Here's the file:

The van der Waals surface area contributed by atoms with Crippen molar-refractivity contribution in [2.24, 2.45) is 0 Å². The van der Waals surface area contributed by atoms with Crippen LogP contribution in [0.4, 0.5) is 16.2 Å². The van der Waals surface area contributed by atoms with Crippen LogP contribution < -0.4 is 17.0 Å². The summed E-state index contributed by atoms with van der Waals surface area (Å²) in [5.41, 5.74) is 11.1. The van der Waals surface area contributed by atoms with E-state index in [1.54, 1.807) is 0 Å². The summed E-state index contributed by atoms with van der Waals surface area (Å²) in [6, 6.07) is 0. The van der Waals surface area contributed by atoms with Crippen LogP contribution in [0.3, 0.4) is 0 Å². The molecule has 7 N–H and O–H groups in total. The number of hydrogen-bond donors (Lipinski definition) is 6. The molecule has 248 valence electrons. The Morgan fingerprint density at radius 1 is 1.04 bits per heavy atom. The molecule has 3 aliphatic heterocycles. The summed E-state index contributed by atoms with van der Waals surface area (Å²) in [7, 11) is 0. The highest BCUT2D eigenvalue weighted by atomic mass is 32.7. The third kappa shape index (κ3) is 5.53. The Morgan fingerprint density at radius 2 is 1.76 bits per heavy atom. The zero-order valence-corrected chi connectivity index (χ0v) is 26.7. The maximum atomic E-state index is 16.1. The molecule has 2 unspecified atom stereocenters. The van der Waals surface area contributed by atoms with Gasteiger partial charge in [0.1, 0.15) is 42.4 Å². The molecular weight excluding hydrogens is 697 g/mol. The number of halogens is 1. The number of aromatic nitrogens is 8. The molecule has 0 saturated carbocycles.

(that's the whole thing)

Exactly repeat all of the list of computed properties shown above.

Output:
The van der Waals surface area contributed by atoms with Crippen molar-refractivity contribution in [2.24, 2.45) is 0 Å². The van der Waals surface area contributed by atoms with Crippen LogP contribution in [0.4, 0.5) is 16.2 Å². The van der Waals surface area contributed by atoms with Crippen LogP contribution < -0.4 is 17.0 Å². The summed E-state index contributed by atoms with van der Waals surface area (Å²) in [5.41, 5.74) is 11.1. The van der Waals surface area contributed by atoms with E-state index in [1.54, 1.807) is 0 Å². The summed E-state index contributed by atoms with van der Waals surface area (Å²) in [6, 6.07) is 0. The van der Waals surface area contributed by atoms with Crippen LogP contribution in [0.3, 0.4) is 0 Å². The molecule has 7 N–H and O–H groups in total. The number of hydrogen-bond donors (Lipinski definition) is 6. The molecule has 248 valence electrons. The Morgan fingerprint density at radius 1 is 1.04 bits per heavy atom. The molecule has 3 aliphatic heterocycles. The summed E-state index contributed by atoms with van der Waals surface area (Å²) in [7, 11) is 0. The highest BCUT2D eigenvalue weighted by atomic mass is 32.7. The third kappa shape index (κ3) is 5.53. The Morgan fingerprint density at radius 2 is 1.76 bits per heavy atom. The zero-order valence-corrected chi connectivity index (χ0v) is 26.7. The maximum atomic E-state index is 16.1. The molecule has 2 unspecified atom stereocenters. The van der Waals surface area contributed by atoms with Gasteiger partial charge in [0.1, 0.15) is 42.4 Å². The molecular weight excluding hydrogens is 697 g/mol. The number of halogens is 1. The number of aromatic nitrogens is 8. The molecule has 0 saturated carbocycles.